Jewish Religious Architecture is the first volume in a new series in Jews, Judaism, and the Arts inaugurated by Brill. Ilia Rodov of Bar Ilan University and I are the editors of the Jewish Art and Visual Culture section, bringing together the strengths of our two journals, Ars Judaica and Images: A Journal of Jewish Art and Visual Culture, in this joint publication project. We look forward to a fruitful collaboration, bringing scholars together in our joint project of exploring the visual in Jewish historical experience.

It is my happy duty to thank friends and colleagues for making this volume a reality. I thank Richard Etlin for inspiring this project and for his dedication to each article. I hope that you, Richard, are pleased with these fruits of our labors together. Many thanks to each of our authors for their splendid contributions, to my ever-creative Brill editor, Katie Chin, to my friend and former student David Moster for helping prepare the illustrations for Victor Avigdor Hurowitz’s article. I thank my student David Selis and all the people at Brill, especially Christina Sargent, for helping to bring our work to press. I am grateful to the Leon Charney Legacy Fund of the Yeshiva University Center for Israel Studies for its support. Most of all, I thank the authors for their splendid creations, their unrestrained willingness to join this project, and for their endless patience. We mourn the loss of Victor Avigdor Hurowitz ז״ל, a truly great scholar of biblical history, who left us for the divine study house far too soon. In the final moments before publication of this volume, we learned of the death of our colleague, the doyenne of Jewish art scholarship in North America for half a century, Vivian B. Mann ז״ל. With grief, we dedicate Jewish Religious Architecture in Vivian's memory, secure in in the knowledge that the heavenly Jewish museum is in good hands.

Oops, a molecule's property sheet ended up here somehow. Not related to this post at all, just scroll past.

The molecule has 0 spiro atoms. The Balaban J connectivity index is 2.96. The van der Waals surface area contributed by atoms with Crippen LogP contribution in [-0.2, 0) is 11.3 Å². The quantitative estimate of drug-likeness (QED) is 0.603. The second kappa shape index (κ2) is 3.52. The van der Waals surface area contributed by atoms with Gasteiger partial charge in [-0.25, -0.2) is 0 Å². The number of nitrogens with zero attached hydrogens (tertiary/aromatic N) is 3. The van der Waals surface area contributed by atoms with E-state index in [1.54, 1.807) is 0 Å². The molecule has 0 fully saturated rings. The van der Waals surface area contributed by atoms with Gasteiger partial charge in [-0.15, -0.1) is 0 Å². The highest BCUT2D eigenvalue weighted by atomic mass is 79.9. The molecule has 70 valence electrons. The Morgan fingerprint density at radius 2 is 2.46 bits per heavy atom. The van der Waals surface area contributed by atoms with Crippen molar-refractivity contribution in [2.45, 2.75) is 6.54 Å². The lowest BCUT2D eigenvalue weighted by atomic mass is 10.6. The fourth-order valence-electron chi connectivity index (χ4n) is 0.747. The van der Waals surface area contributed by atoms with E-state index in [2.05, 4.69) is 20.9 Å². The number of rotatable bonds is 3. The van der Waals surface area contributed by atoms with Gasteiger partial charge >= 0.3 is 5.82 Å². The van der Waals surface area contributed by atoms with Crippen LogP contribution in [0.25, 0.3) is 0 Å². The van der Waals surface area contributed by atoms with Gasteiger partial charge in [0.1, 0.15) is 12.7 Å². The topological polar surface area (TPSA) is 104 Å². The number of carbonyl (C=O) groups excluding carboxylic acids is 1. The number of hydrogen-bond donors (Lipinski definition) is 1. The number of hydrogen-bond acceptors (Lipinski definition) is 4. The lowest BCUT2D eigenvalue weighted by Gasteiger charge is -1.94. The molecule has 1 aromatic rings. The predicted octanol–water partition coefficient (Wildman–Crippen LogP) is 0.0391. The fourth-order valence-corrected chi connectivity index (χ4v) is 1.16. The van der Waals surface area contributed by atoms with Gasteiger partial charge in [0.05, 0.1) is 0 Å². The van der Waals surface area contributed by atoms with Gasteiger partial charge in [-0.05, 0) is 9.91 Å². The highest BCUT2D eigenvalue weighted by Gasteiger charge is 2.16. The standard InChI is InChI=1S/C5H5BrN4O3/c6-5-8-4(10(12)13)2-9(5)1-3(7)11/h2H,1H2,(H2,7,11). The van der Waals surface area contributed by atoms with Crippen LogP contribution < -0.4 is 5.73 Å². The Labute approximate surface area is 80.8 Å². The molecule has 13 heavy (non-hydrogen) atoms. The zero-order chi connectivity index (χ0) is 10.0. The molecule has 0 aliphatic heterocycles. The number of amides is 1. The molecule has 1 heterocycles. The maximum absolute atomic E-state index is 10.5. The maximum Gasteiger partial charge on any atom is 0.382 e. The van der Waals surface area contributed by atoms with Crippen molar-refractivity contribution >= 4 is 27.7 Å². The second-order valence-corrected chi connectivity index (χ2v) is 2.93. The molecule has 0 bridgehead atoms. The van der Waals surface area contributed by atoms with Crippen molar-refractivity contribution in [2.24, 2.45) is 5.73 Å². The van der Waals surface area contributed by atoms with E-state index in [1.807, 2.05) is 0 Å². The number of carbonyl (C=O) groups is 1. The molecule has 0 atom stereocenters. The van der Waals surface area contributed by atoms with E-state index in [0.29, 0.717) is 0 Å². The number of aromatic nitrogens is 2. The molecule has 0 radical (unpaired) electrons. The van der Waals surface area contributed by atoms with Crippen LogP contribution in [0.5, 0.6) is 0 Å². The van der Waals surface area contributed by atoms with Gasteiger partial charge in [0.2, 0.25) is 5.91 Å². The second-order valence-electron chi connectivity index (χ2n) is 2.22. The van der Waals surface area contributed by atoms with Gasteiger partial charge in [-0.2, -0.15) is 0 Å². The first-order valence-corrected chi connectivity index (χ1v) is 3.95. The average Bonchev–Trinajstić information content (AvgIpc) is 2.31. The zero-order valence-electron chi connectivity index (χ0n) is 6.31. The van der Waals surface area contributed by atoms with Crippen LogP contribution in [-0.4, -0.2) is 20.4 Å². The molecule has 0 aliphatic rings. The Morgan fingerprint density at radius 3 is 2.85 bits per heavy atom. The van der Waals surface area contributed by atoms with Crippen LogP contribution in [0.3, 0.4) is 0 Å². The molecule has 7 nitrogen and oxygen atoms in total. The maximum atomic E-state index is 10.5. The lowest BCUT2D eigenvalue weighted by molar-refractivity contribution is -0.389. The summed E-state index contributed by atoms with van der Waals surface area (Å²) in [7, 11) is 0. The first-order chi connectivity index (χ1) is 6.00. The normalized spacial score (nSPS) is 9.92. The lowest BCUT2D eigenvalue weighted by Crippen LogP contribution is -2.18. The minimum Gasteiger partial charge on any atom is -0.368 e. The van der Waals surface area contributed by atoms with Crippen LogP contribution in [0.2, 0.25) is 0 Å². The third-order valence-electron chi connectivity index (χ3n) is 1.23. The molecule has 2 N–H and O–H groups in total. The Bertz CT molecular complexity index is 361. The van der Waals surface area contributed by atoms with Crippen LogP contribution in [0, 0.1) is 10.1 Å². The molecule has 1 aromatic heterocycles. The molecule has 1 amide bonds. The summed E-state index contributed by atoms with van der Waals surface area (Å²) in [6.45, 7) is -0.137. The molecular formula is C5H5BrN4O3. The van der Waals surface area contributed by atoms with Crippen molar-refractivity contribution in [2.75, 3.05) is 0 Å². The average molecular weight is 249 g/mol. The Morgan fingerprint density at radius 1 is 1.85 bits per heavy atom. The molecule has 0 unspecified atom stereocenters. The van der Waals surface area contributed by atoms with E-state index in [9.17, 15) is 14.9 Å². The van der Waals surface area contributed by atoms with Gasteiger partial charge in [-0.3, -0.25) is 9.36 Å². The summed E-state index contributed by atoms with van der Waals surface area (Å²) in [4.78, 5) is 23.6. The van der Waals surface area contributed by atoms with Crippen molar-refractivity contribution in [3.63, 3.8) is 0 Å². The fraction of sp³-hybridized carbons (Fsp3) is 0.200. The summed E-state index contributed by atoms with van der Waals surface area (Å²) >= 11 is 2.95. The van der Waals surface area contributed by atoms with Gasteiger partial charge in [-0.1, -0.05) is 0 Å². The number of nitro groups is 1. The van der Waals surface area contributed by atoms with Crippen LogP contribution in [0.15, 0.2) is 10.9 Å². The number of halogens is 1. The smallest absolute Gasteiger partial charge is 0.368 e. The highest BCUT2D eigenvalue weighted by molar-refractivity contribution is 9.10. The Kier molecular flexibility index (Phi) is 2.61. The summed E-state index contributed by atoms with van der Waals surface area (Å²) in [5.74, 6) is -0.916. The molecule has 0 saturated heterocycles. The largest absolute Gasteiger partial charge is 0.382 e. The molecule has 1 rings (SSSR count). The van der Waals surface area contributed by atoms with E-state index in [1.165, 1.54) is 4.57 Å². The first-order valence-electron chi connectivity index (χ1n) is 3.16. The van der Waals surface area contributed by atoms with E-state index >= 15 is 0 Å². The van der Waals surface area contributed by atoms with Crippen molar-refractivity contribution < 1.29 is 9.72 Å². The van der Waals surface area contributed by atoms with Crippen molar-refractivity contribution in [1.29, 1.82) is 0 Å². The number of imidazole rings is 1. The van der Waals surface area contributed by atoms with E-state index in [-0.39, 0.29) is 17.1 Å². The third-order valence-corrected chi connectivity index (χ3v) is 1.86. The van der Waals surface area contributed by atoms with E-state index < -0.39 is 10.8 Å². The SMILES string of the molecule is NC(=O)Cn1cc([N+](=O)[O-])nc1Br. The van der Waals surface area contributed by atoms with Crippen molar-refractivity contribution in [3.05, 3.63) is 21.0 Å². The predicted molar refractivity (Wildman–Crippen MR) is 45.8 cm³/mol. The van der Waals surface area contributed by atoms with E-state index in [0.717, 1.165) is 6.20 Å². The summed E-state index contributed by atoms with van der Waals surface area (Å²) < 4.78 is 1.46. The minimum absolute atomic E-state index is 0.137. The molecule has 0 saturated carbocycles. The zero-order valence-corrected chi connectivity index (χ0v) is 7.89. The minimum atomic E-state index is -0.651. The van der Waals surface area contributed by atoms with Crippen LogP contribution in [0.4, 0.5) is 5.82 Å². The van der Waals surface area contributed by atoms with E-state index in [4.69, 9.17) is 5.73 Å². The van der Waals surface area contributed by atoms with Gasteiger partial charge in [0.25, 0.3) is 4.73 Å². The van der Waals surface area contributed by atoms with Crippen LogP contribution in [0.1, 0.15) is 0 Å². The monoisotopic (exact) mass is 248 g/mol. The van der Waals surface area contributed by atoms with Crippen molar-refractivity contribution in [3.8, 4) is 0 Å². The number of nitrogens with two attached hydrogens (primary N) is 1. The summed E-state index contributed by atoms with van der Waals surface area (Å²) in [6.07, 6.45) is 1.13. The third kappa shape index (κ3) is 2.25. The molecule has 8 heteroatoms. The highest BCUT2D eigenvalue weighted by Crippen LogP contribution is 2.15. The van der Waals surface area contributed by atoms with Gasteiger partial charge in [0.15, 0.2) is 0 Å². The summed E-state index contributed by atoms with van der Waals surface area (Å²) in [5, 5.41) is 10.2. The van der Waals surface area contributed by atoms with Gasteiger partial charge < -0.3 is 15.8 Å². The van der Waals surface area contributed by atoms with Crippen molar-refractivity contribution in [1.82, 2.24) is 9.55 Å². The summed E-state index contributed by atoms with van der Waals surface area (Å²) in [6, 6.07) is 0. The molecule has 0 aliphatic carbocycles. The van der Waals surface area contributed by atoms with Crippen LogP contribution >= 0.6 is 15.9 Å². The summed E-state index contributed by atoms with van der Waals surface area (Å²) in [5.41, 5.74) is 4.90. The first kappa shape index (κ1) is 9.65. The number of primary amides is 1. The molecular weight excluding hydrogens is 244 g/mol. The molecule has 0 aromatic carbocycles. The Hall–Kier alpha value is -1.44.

Steven Fine,

Erev Yom Ha’atzmaut, 5779/2019

Jewish Religious Architecture

From Biblical Israel to Modern Judaism